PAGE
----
Accents on jerseys show diversity of MLB rosters

Part of the BASEBALL HISTORY series
Written by: Matt Rothenberg

They are just simple, innocuous marks, known generically as accents.

Their meaning, however, goes well beyond words. And during Hispanic Heritage Month, the meaning goes even deeper for hundreds of big leaguers.

In 2016, Major League Baseball formally allowed its clubs to gauge their players’ interest in including diacritical marks (e.g. tildes, acute accents, etc.) in their names on the back of their uniform tops. According to a memo that was obtained by, “With the goal of recognizing and celebrating the diverse culture of Major League Baseball, we respectfully request that all 30 clubs have a formalized process in place to ask every MLB player on their roster if he would like any diacritics … added to his name on his jersey.”

Paul Lukas, who writes the Uni Watch column for, called the move “part of a recent flurry of athletes embracing their ethnic heritage on their uniforms.” Similar actions were taking place among National Football League players.

Numerous major leaguers embraced the campaign known as Ponle Acento, which translates into English as “Put the accent on it.” Adrián González, then of the Dodgers, took to Instagram to share how his surname changed to “González,” while encouraging teammate Enrique Hernández to do the same. Hernández joined in, as well.

However, the move by MLB in 2016 only made formal and expanded something which had already been done on at least several occasions. Though not commonplace, diacritical marks had been placed on some players’ names going back to the 1980s.

Perhaps the earliest examples are outfielder César Cedeño and a pair of catchers, Tony Peña and Álex Treviño, whose names each feature the tilde over the “n.” Peña, a native of the Dominican Republic who played 18 years in the majors and has served nearly as long as a major league manager and coach, is known to have worn the tilde going back to his days with the Pittsburgh Pirates and St. Louis Cardinals in the 1980s.

There was little written about the choice to include the tilde in Peña’s name, but what was written showed that the technology of the time could not keep up with aspects such as these.

A columnist for the St. Louis Post-Dispatch, Sue Ann Wood, had to explain to readers in 1987 why Peña’s name was misspelled by the newspaper. His name was missing the tilde, Wood explained in her “The Reader’s Advocate” column, because “the computer that provides the type for the newspaper cannot produce this Spanish accent mark.”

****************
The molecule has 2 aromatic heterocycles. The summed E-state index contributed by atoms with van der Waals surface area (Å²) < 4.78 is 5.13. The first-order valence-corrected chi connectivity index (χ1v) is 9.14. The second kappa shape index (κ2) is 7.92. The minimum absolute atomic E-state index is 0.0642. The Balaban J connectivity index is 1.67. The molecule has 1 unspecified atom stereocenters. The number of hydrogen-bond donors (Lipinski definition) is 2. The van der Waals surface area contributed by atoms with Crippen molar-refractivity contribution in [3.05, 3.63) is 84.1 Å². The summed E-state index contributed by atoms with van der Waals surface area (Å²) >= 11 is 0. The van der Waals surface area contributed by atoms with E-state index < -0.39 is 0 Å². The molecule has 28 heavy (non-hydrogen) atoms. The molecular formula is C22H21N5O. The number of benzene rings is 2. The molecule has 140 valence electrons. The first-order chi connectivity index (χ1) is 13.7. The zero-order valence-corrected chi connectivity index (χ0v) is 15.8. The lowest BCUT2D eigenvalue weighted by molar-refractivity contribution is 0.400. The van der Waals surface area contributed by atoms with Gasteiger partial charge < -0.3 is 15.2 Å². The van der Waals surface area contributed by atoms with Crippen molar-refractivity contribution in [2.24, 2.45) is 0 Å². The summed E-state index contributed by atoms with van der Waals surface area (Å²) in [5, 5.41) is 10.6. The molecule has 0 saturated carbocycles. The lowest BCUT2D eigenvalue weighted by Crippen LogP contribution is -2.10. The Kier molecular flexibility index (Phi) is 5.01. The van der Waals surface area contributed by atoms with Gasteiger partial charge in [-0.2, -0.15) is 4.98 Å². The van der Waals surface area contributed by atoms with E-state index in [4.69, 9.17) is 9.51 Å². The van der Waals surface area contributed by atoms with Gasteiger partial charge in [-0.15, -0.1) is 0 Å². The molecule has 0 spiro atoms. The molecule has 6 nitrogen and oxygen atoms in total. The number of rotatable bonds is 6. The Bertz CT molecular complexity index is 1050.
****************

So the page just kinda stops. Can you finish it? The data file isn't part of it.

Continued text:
“The computer can be given a complicated series of commands to produce an approximation of some other accent marks,” Wood continued. “But no way can be found to twist a hyphen or dash into a curly tilde.

“Executive Sports Editor Bob Pastin said that the sports pages would gladly spell Pena’s name correctly if only the computer would allow it.”

Álex Treviño played for multiple teams in a 13-year major league career. He is now a Spanish-language broadcaster for the Houston Astros, one of the six clubs with whom he played.

Like Peña, Treviño’s uniforms typically featured the tilde above the ‘n,’ and similarly, there was not much made of him doing so. Also like Peña, technology could not keep up with the way the Mexico-born Treviño preferred to spell his surname.

Howard Kleinberg, editor of The Miami News, wrote in his June 11, 1988, column that “[w]hen Houston Astros baseball player Alex Treviño appears in the box scores it is without the ñ because the wire service we use cannot transmit an ñ.”

Cedeño had a solid 17-year major league career, mostly as a center fielder with the Houston Astros. However, it was not until he joined the Cincinnati Reds just before the 1982 season that his name featured a tilde over the “n.” In one photo, it even appears as though the tilde had been mistakenly placed above the “o” in his surname.

Finishing his career with the Los Angeles Dodgers in 1986, Cedeño was teammates with Treviño and pitcher Alejandro Peña, who himself would have a steady 15-year major league tenure primarily as a reliever, mostly while wearing the tilde in his name.

The trio’s common trait led then-Mets broadcaster Tim McCarver to quip that the Dodgers “lead the league in tildes.”

Cuban Rey Ordóñez debuted with the Mets in 1996 sporting a tilde in his name on his uniform top. A 2001 Mets uniform of his, featuring the tilde, is in the Hall of Fame’s collection.

Matt Rothenberg is the manager of the Giamatti Research Center at the National Baseball Hall of Fame and Museum

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Part of the BASEBALL HISTORY series